“Enumerating’ is another installment in my “ONE PATCH PERFORMANCE SERIES.” Videos in this series are intended to show what's possible when you constrain your tool set to one synth and one preset with many modulation routings mapped for performance.
I created a 4 bar pattern with a MIDI clip in Ableton Live. The clip sends notes to SonicCharge Synplant. All modulation is performed in real-time with two Percussa AudioCubes in “Sensor” mode.
The cubes are sending MIDI data to Ableton Live via the Percussa MIDI Bridge app through MIDI Yoke virtual ports. I used MIDI mapping in Ableton Live to map the continuous controller data being sent from each cube face to device parameters within Synplant and also to the Ableton Transpose MIDI device.
For example, one cube face cause the branches of Synplant to spin. Branch length changes timbre. By rotating the branches I'm changing modulate per note as I rotate the branches.
Probably one of the best things about AudioCubes is that you can modulate 4 parameters at the same time with one cube in a way that isn’t possible with knobs on a controller. When used with a synth like Synplant, the changes in timbre can be quite radical. This video also illustrates how sensitive the cubes are. As you can see, I'm using finger movement to control modulation. I also have the cubes set to give visual feedback. As my hand or finger gets closer to the cube the color intensifies. I have different colors mapped to each cube face.
Mark Mosher Electronic Music Artist, Composer, Sound Designer Louisville/Denver/Boulder
Despite the economic downturn, 2009 was thankfully a huge year when it came to new technology for electronic music artists. Rather than try and cover every significant release, I’ll instead list some of my favorite products and notable trends.
The Year of Ableton What a big year for Ableton. Live 8 with great new features set, Max for Live, 10th Anniversary of Ableton, launch of Live Intro, dedicated hardware controllers (APC40 & Launchpad). Awesome!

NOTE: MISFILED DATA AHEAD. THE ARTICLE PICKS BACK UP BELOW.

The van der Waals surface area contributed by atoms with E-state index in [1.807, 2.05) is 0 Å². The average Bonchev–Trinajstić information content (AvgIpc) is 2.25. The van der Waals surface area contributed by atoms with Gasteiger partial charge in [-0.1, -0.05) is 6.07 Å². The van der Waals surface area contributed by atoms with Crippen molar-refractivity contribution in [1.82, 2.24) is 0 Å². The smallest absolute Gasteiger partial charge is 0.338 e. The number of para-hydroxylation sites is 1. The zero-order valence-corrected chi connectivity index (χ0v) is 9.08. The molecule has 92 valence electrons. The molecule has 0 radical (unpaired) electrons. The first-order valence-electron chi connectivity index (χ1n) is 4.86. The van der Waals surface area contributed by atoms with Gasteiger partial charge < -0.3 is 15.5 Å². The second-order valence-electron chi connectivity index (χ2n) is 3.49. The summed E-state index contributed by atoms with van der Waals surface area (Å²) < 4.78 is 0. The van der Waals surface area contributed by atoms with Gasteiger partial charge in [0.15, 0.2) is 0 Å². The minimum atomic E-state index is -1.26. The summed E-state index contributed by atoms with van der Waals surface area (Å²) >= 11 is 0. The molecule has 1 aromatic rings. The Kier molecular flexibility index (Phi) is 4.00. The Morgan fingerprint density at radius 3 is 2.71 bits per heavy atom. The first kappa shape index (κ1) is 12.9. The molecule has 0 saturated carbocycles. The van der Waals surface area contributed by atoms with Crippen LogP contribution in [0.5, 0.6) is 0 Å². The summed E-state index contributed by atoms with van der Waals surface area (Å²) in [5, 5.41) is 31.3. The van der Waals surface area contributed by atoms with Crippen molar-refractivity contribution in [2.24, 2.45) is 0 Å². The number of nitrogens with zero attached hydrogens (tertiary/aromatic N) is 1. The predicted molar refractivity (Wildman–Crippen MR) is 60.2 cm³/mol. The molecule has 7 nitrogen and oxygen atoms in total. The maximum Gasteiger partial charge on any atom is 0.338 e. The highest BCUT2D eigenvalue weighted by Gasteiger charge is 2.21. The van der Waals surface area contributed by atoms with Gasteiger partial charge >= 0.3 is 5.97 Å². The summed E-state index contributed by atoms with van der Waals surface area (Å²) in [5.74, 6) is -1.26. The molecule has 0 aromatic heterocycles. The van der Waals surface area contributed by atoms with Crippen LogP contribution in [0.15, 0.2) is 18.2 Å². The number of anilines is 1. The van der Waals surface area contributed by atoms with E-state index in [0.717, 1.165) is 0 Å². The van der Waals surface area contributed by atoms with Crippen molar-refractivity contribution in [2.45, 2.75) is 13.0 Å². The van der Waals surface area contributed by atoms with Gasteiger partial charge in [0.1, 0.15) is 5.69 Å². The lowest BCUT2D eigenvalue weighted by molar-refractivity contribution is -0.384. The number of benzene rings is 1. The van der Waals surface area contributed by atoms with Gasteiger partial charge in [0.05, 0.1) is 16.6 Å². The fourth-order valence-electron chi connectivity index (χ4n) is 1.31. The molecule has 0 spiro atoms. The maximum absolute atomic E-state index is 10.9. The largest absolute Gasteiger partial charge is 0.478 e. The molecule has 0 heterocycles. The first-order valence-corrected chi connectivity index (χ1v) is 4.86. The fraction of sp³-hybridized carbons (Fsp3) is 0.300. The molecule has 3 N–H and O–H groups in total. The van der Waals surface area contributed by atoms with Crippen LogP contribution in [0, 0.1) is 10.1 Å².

Grid (Matrix) Controllers
Grid controllers everywhere in 2009. New controllers like the APC40, Launchpad and Bliptronics 5000. Continued development with existing controllers like Tenori-On and Monome. The grid metaphor also became quite prevalent in apps as well. I have the APC40 and Tenori-On and simply love them.
Percussa Audio Cubes “Tangible Interface”
Not new in 2009 but new to me, Percussa AudioCubes are self-powered wireless computer systems. Cubes can detect and interact with each other and can detect the proximity of your hand near a cube face sensor and send this controller information to your DAW or to various free software apps provided by Percussa. I working with a 4 cube configuration within Ableton Live.
Fantastic Synths A great year for virtual instruments. Below is a list of new and updates synths that I used over and over again in 2009 for both sound design and for music performance.
u-he ACE (Any Cable Anywhere) This synth just released by I use it all the time now! It’s a fantastic virtual analog synth with a great UI with patch cables. Sounds like butta’.
I’m late to the Synplant party. In case you are too I thought I’d write about it. I saw coverage of SonicCharge Synplant on various blogs last fall. When I saw the interface I have to admit I just assumed it was an iPhone app and for some reason just skipped over it – doh.
Then the other day Ramin Sakurai of the Supreme Beings of Leisure dropped me a note asking what I thought of Synplant. So I swung over to the Synplant page downloaded the demo and have been obsessed with this Synth since. Thanks Ramin!!!
Synthplant was developed by Magnus Lidström’s who also deveoped Propellerhead’s Malström. SonicCharge describes Synplant in the following way:
“Instead of creating patches the conventional way by turning dials and knobs, Synplant lets you explore a world of organic sounds by planting seeds that grow into synth patches.”
Once you get your mind around the the extremely unique and interesting interface, Synplant really excels at creating sounds with “motion” - especially when you get into modulating and automating the synth. I’m using it in Ableton Live 8 and the CPU drag is extremely low.
It’s also great if you into experimental composition as you sometimes get unexpected results which can lead to creative compositional leaps. I actually created two almost complete tracks in one night using lot so Synplant as ideas just kept flowing.
The bottom line is that the approach and interface could help break you out of the standard synth programming metaphore in a good way. For me, Synplant is boosting my creativity.
I’m considering producing a video of how I’m using Synplant within Live on my YouTube Channel, but for now I’m so excited about it I wanted to share so below are some videos on links to get you started.